Max Modine is a long-time reader and commenter at Gates of Vienna. His first guest-essay concerns the 1916 Easter Rising in Ireland, and its relevance to today’s events.
Whistles the Wind
by Max Modine
It was Easter Monday, April 24rd 1916. 200 everyday men walked down Sackville Street in Dublin led by the schoolmaster and Irish language activist Padraigh Pearse, joined by James Connolly and his small band of labour unionists, along with 200 members of Cumann na mBan, nurses and women of menial employment. The group seized key locations in Dublin and proclaimed the Irish Republic independent of the United Kingdom.
POBLACHT NA H EIREANN
THE PROVISIONAL GOVERNMENT
TO THE PEOPLE OF IRELAND
IRISHMEN AND IRISHWOMEN: In the name of God and of the dead generations from which she receives her old tradition of nationhood, Ireland, through us, summons her children to her flag and strikes for her freedom.
Having organised and trained her manhood through her secret revolutionary organisation, the Irish Republican Brotherhood, and through her open military organisations, the Irish Volunteers and the Irish Citizen Army, having patiently perfected her discipline, having resolutely waited for the right moment to reveal itself, she now seizes that moment, and, supported by her exiled children in America and by gallant allies in Europe, but relying in the first on her own strength, she strikes in full confidence of victory.
We declare the right of the people of Ireland to the ownership of Ireland, and to the unfettered control of Irish destinies, to be sovereign and indefeasible. The long usurpation of that right by a foreign people and government has not extinguished the right, nor can it ever be extinguished except by the destruction of the Irish people. In every generation the Irish people have asserted their right to national freedom and sovereignty; six times during the last three hundred years they have asserted it to arms. Standing on that fundamental right and again asserting it in arms in the face of the world, we hereby proclaim the Irish Republic as a Sovereign Independent State, and we pledge our lives and the lives of our comrades-in-arms to the cause of its freedom, of its welfare, and of its exaltation among the nations.
The Irish Republic is entitled to, and hereby claims, the allegiance of every Irishman and Irishwoman. The Republic guarantees religious and civil liberty, equal rights and equal opportunities to all its citizens, and declares its resolve to pursue the happiness and prosperity of the whole nation and all of its parts, cherishing all of the children of the nation equally and oblivious of the differences carefully fostered by an alien government, which have divided a minority from the majority in the past.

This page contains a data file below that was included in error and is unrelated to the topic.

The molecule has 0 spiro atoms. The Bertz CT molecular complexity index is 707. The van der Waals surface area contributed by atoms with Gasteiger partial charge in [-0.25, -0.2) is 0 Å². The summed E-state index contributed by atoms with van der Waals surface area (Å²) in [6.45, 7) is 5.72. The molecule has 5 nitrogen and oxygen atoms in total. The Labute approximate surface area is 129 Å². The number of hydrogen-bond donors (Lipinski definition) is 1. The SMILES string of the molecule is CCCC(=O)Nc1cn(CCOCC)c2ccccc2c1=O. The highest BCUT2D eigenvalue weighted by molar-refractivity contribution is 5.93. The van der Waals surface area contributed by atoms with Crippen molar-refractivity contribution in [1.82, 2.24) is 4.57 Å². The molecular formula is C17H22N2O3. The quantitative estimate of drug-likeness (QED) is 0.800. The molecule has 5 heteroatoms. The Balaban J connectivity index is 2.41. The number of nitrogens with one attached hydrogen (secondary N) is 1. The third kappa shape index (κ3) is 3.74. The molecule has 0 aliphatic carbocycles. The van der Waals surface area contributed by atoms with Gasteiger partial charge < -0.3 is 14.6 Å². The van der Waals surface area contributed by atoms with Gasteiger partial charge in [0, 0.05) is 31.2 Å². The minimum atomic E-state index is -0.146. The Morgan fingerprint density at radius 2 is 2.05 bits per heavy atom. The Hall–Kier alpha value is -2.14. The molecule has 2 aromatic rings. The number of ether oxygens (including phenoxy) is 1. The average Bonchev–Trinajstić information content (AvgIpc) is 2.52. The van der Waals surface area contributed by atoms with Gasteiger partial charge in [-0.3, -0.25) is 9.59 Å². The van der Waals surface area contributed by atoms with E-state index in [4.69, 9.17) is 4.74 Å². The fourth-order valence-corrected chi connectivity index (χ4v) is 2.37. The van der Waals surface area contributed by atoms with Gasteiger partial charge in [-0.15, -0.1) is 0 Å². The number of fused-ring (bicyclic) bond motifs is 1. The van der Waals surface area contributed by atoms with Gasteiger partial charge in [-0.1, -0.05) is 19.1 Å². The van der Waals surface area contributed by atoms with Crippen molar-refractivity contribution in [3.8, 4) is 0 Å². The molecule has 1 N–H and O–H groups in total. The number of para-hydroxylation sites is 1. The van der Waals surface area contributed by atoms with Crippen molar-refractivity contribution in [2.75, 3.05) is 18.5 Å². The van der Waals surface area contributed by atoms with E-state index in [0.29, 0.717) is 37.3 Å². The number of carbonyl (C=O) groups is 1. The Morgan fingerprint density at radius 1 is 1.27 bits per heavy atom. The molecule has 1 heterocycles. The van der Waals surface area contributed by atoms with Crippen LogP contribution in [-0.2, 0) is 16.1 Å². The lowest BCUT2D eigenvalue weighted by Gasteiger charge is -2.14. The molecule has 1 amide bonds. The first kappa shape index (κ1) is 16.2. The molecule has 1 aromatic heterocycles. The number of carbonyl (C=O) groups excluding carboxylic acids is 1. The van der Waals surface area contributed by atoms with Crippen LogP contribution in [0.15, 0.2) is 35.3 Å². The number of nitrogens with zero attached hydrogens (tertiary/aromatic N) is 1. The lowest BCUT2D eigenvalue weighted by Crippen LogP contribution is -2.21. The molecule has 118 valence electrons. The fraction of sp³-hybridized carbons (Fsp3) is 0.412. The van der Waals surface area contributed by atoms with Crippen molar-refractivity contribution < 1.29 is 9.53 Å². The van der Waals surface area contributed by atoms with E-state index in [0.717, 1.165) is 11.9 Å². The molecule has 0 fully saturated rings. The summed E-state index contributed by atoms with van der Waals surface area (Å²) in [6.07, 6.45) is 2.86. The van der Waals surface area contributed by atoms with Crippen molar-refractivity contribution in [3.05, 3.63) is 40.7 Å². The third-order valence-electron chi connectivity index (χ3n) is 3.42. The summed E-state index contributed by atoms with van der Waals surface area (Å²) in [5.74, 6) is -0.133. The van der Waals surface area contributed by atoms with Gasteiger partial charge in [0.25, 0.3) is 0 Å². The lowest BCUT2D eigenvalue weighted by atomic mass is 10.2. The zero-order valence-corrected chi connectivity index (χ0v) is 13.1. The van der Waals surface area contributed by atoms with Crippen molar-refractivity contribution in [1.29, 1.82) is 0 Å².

Until our arms have brought the opportune moment for the establishment of a permanent National, representative of the whole people of Ireland and elected by the suffrages of all her men and women, the Provisional Government, hereby constituted, will administer the civil and military affairs of the Republic in trust for the people.
We place the cause of the Irish Republic under the protection of the Most High God. Whose blessing we invoke upon our arms, and we pray that no one who serves that cause will dishonour it by cowardice, in humanity, or rapine. In this supreme hour the Irish nation must, by its valour and discipline and by the readiness of its children to sacrifice themselves for the common good, prove itself worthy of the august destiny to which it is called.
Signed on Behalf of the Provisional Government.
Thomas J. Clarke, Sean Mac Diarmada, Thomas MacDonagh,P. H. Pearse, Eamonn Ceannt, James Connolly, Joseph Plunkett
All of the above men were executed by the British Government for their efforts in trying to secure a free Ireland.
The guns of Brittanie responded in brutal retaliation; monster naval guns available to only the great powers of the time, aimed at fewer than 500 husbands and wives and teachers and architects and millers and nurses occupying the General Post Office building near the banks of the river Liffey. What did Pearse and his boys have? Not much. Fewer than 100 rifles and a few Webley revolvers.
For six days they bombarded them and killed many of them. Afterwards they executed Pearse, and tied a dying Connolly to a kitchen chair and shot him as well.
They buried Pearse and Connolly along with Tom Clarke, Joseph Plunkett, Thomas McDonough, Éamonn Ceannt and Seán MacDiarmada, the seven signatories of the Irish Proclamation, covered in quicklime, as was a traitor’s due at the time, to destroy the bodies, as a signal to the Irish of the terrible punishment facing those who rebelled against the Crown.
Eamonn DeValera narrowly escaped execution in large part due to his being born in the United States of America. The Crown was cognizant of the power of the significant Irish voting bloc in America and the Crown desperately needed America, its manpower and resources to offset its massive losses of both on the battlefields of Europe in 1916.
Why do I bring this to your attention? There is a greater combination of communistic and Islamic evil manifest in the current government of the United States than the despotic government American patriots rebelled against in 1776.
The small band of Irishmen and Irishwomen who walked resolutely to their inevitable death in 1916 — only 98 years ago — followed a thousand-year cycle of never-ending refusal to accept an occupying regime of slavery. Ireland achieved its independence in 1923. America, I say this to you: If you do not rise up now and confront the tyrant resident in Washington your children and grandchildren and great-grandchildren will live in slavery to socialism and Sharia, in perpetuity.